In fact, there is already evidence amassing that the amygdala response to emotional face processing is moderated by genetic factors such as functional variation in the serotonin transporter, (46, 48, 65, 73, 74) raising the possibility that this particular endophenotype may well lend itself to further biological characterization. The question, then, remains, “What is the nature of this endophenotype?” Is it a prototype for anxiety proneness, for mood- and anxiety-related psychopathology more generally, or for some even broader construct, such as emotional resilience? In order to answer this question, functional neuroimaging will need to be conducted on an epidemiological scale, with close attention to issues of cohort frame, generalizability, confounders, and reliability. Only under such rigorous conditions will it be possible in the future to use neurobiological measures in general, and functional neuroimaging findings in particular, as the basis for a diagnostic system for anxiety- and mood-related psychopathology.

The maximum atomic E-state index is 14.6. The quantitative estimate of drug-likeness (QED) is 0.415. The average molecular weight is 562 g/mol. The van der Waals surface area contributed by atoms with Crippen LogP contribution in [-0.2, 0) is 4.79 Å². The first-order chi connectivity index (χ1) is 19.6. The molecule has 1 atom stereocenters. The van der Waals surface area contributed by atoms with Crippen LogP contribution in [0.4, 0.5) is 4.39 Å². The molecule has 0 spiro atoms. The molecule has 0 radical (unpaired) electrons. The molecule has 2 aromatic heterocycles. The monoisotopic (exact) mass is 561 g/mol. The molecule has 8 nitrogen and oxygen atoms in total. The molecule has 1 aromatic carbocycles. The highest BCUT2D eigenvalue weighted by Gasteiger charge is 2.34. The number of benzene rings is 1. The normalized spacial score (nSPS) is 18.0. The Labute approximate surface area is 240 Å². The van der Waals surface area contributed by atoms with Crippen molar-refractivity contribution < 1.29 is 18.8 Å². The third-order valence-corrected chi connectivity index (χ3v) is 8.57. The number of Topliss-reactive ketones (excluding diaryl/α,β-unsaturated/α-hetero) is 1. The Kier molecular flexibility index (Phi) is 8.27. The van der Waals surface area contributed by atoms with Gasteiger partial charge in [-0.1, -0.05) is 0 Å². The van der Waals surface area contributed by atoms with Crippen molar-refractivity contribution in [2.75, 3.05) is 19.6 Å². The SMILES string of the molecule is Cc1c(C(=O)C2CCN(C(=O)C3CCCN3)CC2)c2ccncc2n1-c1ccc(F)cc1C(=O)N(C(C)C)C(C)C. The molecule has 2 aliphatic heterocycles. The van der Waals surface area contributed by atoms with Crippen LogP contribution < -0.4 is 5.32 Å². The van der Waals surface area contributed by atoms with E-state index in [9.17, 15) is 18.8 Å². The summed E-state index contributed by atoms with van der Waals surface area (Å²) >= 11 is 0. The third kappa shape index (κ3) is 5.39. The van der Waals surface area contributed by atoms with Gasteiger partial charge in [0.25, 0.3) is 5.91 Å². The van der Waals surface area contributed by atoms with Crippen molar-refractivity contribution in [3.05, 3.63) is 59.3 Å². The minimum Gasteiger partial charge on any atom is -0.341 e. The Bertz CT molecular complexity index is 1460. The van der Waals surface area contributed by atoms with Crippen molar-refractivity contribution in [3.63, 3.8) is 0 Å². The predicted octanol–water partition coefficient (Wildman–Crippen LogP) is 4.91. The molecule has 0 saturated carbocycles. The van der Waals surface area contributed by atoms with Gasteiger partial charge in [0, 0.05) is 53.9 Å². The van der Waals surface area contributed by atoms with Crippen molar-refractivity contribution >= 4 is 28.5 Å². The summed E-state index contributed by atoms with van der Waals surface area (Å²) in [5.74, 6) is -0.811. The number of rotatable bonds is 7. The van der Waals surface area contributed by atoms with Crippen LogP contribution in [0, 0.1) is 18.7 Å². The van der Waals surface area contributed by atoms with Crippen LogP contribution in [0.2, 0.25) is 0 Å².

+Received Aug. 2, 2005; revisions received Jan. 20 and March 28, 2006; accepted April 13, 2006. From the Departments of Psychiatry and Family and Preventive Medicine, University of California, San Diego; Psychiatry Service, Veterans Affairs, San Diego Health Care System, San Diego. Address correspondence and reprint requests to Dr. Stein, Department of Psychiatry, University of California, San Diego, 8950 Villa La Jolla Dr., Suite B-218, La Jolla, CA 92037; mstein@ucsd.edu (e-mail).